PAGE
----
AbstractDomain interface

concrete types, Boundary tags

  • deform - all the mapping stuff
  • \otimes

concrete types

  • IntervalDomain
  • BoxDomain

AbstractSpace interface

define these methods (grad, mass, common functions)

  • deform
  • \otimes
  • transform

AbstractDiscretization interface

  • GalerkinProjection
  • Collocation

Operator interface - SciMLOperators.jl

BoundaryValueProblem interface

Usually a rank-deficient systems

Associated Packages


  • AbstractDomain interface

    • Move concrete types to a separate package - PDEDomains.jl
    • Logically rectangular domains
    • Deform domain
    • Boundary tags
    • Interior tags (for multiphase flows, conjugate heat-transfer)
    • Gordon Hall interpolation (transfinite interpolation)
    • meshed domains
    • signed distance geometries
    • Time-varying domains
    • Is it possibe to just use DomainSets.jl and add some metadata info?
  • AbstractField <: AbstractVector interface - special array types

    • Spectral polynomial (nothing special needed)
    • transform-based spectral (fourier, cheby) (nothing special needed)
    • Box/ full spectral elements
  • Operator interface - moved to SciMLOperators.jl

    • linear algebra operations
    • lazy composition
    • can use array reductions
    • caching
    • Gather-Scatter operator using NNlib
    • General interpolation operator on element-meshes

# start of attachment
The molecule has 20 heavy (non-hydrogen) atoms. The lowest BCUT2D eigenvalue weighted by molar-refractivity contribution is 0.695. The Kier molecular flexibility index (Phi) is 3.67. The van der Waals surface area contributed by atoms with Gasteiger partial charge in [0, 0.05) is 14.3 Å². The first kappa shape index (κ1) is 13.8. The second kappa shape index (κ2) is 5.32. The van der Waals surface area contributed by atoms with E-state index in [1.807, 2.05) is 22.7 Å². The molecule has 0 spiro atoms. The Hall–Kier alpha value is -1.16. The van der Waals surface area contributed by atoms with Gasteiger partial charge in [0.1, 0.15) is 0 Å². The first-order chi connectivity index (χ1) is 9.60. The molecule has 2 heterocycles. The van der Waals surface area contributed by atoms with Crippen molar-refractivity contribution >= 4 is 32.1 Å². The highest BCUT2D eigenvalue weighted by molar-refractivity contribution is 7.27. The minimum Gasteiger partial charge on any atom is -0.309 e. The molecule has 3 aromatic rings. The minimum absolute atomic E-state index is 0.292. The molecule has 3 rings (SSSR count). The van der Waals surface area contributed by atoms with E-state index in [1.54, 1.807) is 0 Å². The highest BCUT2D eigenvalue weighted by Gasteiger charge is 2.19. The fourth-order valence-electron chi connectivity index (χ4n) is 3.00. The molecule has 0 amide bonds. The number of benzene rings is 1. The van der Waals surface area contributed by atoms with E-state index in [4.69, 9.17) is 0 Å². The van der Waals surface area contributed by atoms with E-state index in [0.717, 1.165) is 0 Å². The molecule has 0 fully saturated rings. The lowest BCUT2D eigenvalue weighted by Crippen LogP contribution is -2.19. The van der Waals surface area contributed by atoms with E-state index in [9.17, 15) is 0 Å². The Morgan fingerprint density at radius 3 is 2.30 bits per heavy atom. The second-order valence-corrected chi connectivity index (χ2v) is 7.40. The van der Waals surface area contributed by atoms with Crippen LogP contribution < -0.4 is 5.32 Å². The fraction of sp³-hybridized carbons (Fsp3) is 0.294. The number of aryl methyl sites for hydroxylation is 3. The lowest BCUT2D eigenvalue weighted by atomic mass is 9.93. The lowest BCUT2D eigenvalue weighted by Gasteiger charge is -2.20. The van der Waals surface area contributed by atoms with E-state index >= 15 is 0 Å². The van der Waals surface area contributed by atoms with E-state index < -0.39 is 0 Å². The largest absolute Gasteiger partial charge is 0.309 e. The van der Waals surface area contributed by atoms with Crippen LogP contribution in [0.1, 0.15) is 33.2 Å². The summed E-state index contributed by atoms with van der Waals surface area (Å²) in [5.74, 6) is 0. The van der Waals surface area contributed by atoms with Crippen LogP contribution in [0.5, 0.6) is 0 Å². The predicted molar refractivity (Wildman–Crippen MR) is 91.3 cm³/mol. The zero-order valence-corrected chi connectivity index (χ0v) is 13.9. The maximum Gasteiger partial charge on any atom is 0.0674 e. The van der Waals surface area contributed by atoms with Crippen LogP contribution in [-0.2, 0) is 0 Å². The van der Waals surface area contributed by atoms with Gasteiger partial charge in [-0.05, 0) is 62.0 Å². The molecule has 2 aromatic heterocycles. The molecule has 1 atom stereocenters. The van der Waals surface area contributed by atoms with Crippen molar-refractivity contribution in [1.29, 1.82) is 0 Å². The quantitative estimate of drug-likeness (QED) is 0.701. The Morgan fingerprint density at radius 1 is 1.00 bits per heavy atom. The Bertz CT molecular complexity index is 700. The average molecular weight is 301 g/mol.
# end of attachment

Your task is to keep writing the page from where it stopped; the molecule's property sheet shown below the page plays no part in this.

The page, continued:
• Spaces

    • Deformed spaces

    • Tensor product spaces

    • transformed space

    • orthogonal polynomials - NodalPolynomialSpaces.jl

    • Spectral with transforms

      • Fourier - FourierSpaces.jl
      • Cosine/ Sine spaces
    • Box, full spectral elements - create SpectralElementSpaces.jl

  • Create a distinction between Space, and Discretization

    • Space is how to represent functions
    • Discretization is how you form operators
    • Rename "discretization" to "scheme" or "solve_scheme" or something. Because discretization is ambiguous. is it referring to spatial discretization? or time discretization? In this package we are using it as a "scheme" to form differential operators on a "discretized" space.
    • Rename Galerkin -> GalerkinProjection for clarity
    • Flux handling in discontinuous galerkin/ finite volume
    • all the shennanigans in stabalized finite elements
  • Boundary Condition interface (apply "this" boundary condition based on "that" domain boundary)

    • Dirichlet
    • Neumann
    • Robin
  • Problems

    • Problem frontend with ModelingToolkit.jl

    • Boundary Value Problems

      • move boundary information to RHS
      • dispatch to LinearSolve.jl
      • dispatch to NonlinearSolve.jl (after LinearSolve.jl, NonlinearSolve.jl integration)
    • Time-evolution problems

      • play nice with OrdinaryDiffEq
      • for implicit time-steppers, solve a BVP at every time step. impose boundary condition on the operator (wait for SciMLOperators, OrdinaryDiffEq integration)
      • automatically spit out an ODEProblem